Background

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Since the adoptions of the Kyoto Protocol in 1997 and the Millennium Development Goals in 2000, significant progress has been made worldwide in the way the issue of climate change is being addressed on national and international levels.

Better integration is seen between the variety of climate-change adaptation efforts that have arisen nationally and through international organizations. For example, some countries are more effectively mainstreaming the issue of climate change into their national development plans; systems for data collection and management are being developed; alternative means of financing for climate-change mitigation are on the increase.

This progress is just the beginning, however, and by no means universal. In many parts of the world, significant challenges remain. In lesser developed countries in particular, capacities and funds for achieving this kind of progress are lacking or sorely limited. Coping with current and projected impacts of climate change not only requires national governments to understand and manage a tremendous amount of technical information; it demands that a wide range of stakeholders be brought together to address the issue of climate change coherently.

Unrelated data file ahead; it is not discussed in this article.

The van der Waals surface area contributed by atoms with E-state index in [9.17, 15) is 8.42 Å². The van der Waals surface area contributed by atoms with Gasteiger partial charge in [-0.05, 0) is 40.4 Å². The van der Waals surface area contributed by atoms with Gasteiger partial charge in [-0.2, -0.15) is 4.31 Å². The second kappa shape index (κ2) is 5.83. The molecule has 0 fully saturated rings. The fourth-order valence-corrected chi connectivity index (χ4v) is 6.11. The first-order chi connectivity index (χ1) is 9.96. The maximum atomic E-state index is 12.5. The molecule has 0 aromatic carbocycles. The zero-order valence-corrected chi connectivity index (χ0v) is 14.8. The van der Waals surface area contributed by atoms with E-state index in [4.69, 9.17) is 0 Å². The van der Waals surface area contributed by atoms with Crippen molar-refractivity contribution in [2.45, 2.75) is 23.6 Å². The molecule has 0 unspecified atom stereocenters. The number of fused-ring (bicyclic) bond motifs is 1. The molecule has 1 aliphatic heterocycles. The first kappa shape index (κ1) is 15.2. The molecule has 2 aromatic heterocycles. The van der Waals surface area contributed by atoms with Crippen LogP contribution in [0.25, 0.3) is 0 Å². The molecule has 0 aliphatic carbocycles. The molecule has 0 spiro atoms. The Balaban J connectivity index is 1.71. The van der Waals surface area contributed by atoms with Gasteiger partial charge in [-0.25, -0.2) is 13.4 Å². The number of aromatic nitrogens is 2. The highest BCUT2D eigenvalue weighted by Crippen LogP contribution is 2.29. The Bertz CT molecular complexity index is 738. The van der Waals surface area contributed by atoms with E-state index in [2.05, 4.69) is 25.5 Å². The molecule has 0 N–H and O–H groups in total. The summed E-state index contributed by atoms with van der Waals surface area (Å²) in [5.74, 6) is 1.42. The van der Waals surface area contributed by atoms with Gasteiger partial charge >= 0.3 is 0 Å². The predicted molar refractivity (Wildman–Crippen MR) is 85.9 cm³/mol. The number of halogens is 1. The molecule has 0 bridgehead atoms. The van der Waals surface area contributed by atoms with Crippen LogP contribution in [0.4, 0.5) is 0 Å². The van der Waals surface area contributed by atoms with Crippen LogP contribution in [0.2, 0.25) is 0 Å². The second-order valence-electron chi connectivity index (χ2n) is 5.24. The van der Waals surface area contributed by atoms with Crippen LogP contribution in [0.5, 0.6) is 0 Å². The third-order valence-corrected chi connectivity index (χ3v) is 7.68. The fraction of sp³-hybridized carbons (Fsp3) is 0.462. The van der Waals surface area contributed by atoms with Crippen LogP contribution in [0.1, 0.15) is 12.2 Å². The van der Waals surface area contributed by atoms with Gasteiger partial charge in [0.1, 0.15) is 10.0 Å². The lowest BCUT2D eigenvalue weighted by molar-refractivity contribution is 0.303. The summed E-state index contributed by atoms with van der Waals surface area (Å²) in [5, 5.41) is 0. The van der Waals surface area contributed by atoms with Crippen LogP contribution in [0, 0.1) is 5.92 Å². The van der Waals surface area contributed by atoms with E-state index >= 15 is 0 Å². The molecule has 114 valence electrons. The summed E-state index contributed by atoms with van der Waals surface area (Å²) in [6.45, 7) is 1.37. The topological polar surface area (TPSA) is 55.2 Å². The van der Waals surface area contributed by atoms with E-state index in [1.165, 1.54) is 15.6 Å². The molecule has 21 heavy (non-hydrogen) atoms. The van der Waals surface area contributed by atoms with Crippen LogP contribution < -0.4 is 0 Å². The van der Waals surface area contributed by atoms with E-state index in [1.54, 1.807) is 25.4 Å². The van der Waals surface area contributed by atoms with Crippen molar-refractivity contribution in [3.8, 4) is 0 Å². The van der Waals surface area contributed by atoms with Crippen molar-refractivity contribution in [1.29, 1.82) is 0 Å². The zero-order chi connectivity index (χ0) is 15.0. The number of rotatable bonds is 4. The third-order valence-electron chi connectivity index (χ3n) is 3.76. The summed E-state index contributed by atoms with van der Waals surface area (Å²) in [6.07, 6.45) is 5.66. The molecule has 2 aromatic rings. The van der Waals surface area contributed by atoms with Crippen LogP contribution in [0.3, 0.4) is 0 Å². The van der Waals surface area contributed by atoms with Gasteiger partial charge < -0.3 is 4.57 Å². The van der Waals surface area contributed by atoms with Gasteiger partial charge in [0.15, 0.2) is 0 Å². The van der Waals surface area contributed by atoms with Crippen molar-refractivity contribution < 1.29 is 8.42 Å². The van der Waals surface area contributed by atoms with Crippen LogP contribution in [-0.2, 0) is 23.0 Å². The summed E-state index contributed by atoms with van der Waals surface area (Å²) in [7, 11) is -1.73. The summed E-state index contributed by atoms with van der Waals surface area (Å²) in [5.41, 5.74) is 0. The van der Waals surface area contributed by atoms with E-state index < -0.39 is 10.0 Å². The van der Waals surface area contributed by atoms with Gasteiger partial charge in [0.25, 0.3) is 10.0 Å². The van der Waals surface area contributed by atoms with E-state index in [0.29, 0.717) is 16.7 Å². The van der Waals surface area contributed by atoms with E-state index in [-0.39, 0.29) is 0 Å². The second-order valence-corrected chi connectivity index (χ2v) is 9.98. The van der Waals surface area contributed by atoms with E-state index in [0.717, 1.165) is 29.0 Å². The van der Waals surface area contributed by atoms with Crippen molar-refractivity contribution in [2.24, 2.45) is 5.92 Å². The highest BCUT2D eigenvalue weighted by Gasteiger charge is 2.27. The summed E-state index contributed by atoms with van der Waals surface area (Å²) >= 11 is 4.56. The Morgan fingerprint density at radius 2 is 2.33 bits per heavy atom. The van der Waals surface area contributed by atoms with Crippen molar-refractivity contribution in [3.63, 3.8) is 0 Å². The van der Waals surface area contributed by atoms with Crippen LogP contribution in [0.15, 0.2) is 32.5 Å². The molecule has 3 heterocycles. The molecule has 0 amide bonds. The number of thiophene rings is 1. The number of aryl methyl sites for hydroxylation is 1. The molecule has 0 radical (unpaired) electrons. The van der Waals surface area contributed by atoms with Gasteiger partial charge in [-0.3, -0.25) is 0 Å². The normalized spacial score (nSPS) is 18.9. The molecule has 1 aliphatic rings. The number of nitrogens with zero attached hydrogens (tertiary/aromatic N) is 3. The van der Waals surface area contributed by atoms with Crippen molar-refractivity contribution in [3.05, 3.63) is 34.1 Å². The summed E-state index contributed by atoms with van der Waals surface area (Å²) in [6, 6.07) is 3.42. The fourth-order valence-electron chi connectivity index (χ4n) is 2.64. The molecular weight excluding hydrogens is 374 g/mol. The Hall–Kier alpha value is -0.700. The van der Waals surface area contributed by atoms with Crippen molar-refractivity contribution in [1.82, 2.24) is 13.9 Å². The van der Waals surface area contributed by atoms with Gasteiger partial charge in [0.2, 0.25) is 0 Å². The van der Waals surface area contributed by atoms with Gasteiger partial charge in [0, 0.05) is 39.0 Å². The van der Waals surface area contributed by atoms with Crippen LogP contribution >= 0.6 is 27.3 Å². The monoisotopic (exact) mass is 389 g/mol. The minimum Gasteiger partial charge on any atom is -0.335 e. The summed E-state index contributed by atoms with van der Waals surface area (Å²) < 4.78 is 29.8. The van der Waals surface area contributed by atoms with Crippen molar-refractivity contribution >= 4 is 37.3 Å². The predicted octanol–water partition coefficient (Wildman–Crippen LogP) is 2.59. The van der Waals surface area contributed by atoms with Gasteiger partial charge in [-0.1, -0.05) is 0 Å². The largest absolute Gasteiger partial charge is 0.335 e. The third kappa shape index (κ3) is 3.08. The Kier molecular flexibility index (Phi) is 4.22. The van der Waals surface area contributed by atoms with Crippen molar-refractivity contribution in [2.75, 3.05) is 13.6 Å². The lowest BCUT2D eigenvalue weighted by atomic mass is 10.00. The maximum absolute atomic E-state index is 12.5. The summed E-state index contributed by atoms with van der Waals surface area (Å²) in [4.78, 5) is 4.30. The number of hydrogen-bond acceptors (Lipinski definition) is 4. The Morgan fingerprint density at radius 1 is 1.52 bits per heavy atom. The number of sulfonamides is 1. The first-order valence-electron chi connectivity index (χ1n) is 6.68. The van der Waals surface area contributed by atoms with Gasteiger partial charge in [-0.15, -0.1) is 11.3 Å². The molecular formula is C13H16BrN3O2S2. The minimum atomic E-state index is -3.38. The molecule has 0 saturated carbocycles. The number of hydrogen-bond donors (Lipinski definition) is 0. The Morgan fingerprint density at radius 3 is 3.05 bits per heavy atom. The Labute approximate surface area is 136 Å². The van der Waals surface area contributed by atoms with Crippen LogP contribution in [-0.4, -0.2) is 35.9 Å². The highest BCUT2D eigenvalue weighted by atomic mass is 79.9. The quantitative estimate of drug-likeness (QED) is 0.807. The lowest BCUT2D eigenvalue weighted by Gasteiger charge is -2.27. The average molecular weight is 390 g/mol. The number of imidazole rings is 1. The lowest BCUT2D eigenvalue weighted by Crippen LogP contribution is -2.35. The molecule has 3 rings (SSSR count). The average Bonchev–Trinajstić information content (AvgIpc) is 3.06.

While national policy is an essential element of effective mitigation actions it has become increasingly clear that the challenges go beyond national governments; they they alone cannot tackle the issue of climate change. Industry—whether private or public—must play an equally important role in any concerted efforts to reduce GHG emissions and achieve low-carbon growth. The Low Emission Capacity Building Programme is an exciting new way to achieve this important fusion between the public sector and industry.

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The Low Emission Capacity Building Programme promotes essential cooperation between relevant institutions, engaging the public sector and industry in a concerted effort to address climate change consistent with national development priorities around the world.